Lake Erie, phosphorus, and microcystin: Is it really the farmer's fault?

D. R. Smith, R. S. Wilson, K. W. King, M. Zwonitzer, J. M. McGrath, R. D. Harmel, R. L. Haney, L. T. Johnson

Research output: Contribution to journalArticlepeer-review

40 Scopus citations

Abstract

The size of the harmful algal blooms in western Lake Erie is strongly correlated with agricultural phosphorus (P) loading from tributaries. Despite farmers' efforts to reduce sediment-bound P loadings and fertilize using current guidance, the media and public have singled them out as the culprit in Lake Erie re-eutrophication. In this paper, two farmer surveys were used to evaluate if farmers in the Lake Erie region follow P fertilizer recommendations, and we also review historic and current P management guidance provided by the scientific community and agricultural industry. The majority (56% to 80%) of farmers apply P fertilizers at or below the current fertility recommendations. Wholesale agronomic changes (e.g., no-tillage adoption, crop cultivar advances, and fertilizer application and formulation) have occurred since current fertilizer recommendations were developed. Although crop P uptake mechanisms have not changed, these agronomic changes have altered P cycling in soil and water. Based on these results, it is time that the scientific community and agricultural industry acknowledge that our current guidance may be contributing to eutrophication. We must ask whether or not we have (1) developed appropriate fertility guidance, (2) developed and recommended appropriate practices to protect water quality, (3) adequately considered "the law of unintended consequences" in conservation recommendations, and (4) focused too much on short-term economic outcomes while disregarding environmental quality. Improved understanding, reconsideration of traditional recommendations, and wider farmer adoption of the most effective practices are needed to develop a sustainable agricultural system in the Western Lake Erie Basin that produces needed commodities while preserving ecosystem integrity.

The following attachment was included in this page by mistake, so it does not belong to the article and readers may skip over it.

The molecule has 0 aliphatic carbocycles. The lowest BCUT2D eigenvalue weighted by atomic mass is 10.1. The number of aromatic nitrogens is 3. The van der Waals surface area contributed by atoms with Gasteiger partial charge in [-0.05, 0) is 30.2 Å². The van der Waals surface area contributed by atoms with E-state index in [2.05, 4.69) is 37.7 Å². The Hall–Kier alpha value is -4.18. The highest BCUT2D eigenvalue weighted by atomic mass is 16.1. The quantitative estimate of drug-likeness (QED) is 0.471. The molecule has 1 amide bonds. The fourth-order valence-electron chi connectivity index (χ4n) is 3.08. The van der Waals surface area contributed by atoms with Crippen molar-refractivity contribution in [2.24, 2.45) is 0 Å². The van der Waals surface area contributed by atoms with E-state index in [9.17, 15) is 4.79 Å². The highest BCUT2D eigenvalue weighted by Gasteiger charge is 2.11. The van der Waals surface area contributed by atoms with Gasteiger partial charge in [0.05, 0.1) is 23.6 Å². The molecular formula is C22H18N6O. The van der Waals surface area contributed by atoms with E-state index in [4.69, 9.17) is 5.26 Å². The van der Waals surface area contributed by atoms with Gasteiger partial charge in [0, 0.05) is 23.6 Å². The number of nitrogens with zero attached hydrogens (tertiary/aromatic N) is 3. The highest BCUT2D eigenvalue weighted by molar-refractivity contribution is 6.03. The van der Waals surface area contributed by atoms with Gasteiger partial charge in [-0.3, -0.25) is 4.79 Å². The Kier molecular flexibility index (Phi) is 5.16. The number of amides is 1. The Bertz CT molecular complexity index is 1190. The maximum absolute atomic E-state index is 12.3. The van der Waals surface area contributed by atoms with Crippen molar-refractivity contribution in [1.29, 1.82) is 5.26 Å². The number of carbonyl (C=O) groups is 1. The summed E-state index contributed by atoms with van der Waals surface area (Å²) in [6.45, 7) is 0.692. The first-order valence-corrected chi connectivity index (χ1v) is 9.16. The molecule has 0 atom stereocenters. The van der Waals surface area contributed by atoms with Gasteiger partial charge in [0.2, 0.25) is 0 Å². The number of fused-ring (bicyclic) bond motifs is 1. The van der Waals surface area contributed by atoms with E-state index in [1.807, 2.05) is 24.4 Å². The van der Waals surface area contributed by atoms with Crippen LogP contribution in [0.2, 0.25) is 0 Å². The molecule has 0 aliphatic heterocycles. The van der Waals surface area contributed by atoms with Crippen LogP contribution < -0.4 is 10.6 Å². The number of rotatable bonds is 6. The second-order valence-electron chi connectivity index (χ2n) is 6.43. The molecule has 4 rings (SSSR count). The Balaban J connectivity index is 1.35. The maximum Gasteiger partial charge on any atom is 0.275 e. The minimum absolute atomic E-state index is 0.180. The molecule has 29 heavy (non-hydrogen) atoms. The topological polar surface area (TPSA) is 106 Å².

Original languageEnglish
Pages (from-to)48-57
Number of pages10
JournalJournal of Soil and Water Conservation
Volume73
Issue number1
DOIs
StatePublished - Jan 1 2018

Bibliographical note

Publisher Copyright:
© 2018 Soil Conservation Society of America. All rights reserved.

Keywords

  • Eutrophication
  • Fertilizer management
  • Nutrient management
  • Phosphorus
  • Water quality

ASJC Scopus subject areas

  • Agronomy and Crop Science
  • Water Science and Technology
  • Soil Science
  • Nature and Landscape Conservation

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